Gas-charged hydraulic accumulators are extremely common in most modern hydraulic systems. They have a variety of functional capabilities, including storing energy, thermal compensation, addressing leakage issues, shock absorption and energy recovery.
There are many advantages associated with the use of hydraulic accumulators, and in many cases you can use them for years without experiencing any significant maintenance issues. However, it is still important to engage in some routine checks and preventative maintenance to reduce the likelihood of such problems occurring.
Here’s an overview of the various types of hydraulic accumulators and what you can do to keep them in shape when working with a hydraulic repair service in Minnesota.
Types of accumulators
There are three main types of gas-charged hydraulic accumulators you’ll find on hydraulic systems: bladder, piston and diaphragm accumulators.
Bladder accumulators are the most popular choice. They feature fast response times (less than 25 milliseconds on average), a maximum gas compression ratio of approximately 4:1 and maximum flow rates of 15 liters per second. There are also high-flow variations of these accumulators that deliver up to 38 liters per second. Bladder accumulators are also known for their outstanding dirt tolerance.
Piston accumulators have much higher gas compression ratios (10:1 in some cases) and flow rates (up to 215 liters per second). Whereas bladder accumulators are mounted in a vertical position to prevent fluid from getting trapped between the shell and bladder, piston accumulators can be mounted in any position, making them slightly more versatile.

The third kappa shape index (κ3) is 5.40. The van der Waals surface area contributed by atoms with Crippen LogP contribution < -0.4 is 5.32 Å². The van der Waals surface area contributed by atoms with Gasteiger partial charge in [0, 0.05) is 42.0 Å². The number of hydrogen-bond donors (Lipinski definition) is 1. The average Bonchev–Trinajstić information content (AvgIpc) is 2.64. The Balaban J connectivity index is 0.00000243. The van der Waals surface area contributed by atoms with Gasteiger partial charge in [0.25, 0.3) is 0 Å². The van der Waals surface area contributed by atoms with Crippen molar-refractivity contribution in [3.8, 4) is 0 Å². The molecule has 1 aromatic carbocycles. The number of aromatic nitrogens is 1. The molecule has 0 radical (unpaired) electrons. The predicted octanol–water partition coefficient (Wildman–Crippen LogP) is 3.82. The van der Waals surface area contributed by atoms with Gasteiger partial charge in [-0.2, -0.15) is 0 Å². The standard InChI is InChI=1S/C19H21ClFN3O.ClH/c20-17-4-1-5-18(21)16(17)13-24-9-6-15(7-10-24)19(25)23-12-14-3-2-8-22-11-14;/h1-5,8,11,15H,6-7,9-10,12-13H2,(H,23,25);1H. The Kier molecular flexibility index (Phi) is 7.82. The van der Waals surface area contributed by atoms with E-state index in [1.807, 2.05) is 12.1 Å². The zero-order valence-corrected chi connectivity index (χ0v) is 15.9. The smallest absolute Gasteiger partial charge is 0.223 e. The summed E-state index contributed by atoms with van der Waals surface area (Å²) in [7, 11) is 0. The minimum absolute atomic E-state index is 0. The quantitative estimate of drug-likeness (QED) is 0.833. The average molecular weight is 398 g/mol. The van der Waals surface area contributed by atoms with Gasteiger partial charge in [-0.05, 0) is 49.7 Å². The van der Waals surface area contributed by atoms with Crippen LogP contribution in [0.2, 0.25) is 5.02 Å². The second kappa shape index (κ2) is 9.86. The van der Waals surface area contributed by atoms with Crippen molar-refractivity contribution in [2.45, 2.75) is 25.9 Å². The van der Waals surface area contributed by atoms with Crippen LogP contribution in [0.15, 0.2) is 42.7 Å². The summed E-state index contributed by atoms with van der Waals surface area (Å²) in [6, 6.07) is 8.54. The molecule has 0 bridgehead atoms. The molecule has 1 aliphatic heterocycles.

Diaphragm accumulators have many of the same advantages of bladder accumulators, but have a higher gas compression ratio (up to 8:1). They have smaller volume limitations, and performance can occasionally be lessened by gas permeation.
There are several things you can do with your hydraulic accumulators to make sure they stay in good condition for longer usage.
For example, when you’re charging the gas end of a diaphragm or bladder accumulator, it’s important to let the nitrogen gas in very slowly. If you have high-pressure nitrogen that expands quickly as it enters the bladder, there’s the possibility that it will chill the polymeric material in the bladder to the extent that there will be immediate, significant brittle failure. Fast pre-charging can also cause the bladder to be shoved underneath the poppet on the same end as the oil, which could result in lacerations to the bladder.
Low pre-charge or lack of pre-charge entirely can also result in some severe consequences for bladder accumulators. The bladder could be crushed into the top of the shell by system pressure, causing it to be punctured by the gas valve. If this happens, only a single cycle would be needed to fully destroy the bladder.
These are just a few of the maintenance issues you need to be aware of when working with the various types of hydraulic accumulators. For more information about hydraulic maintenance, or to schedule an appointment for hydraulic repair service in Minnesota, reach out to M & M Hydraulic Company and we’ll be happy to answer your questions.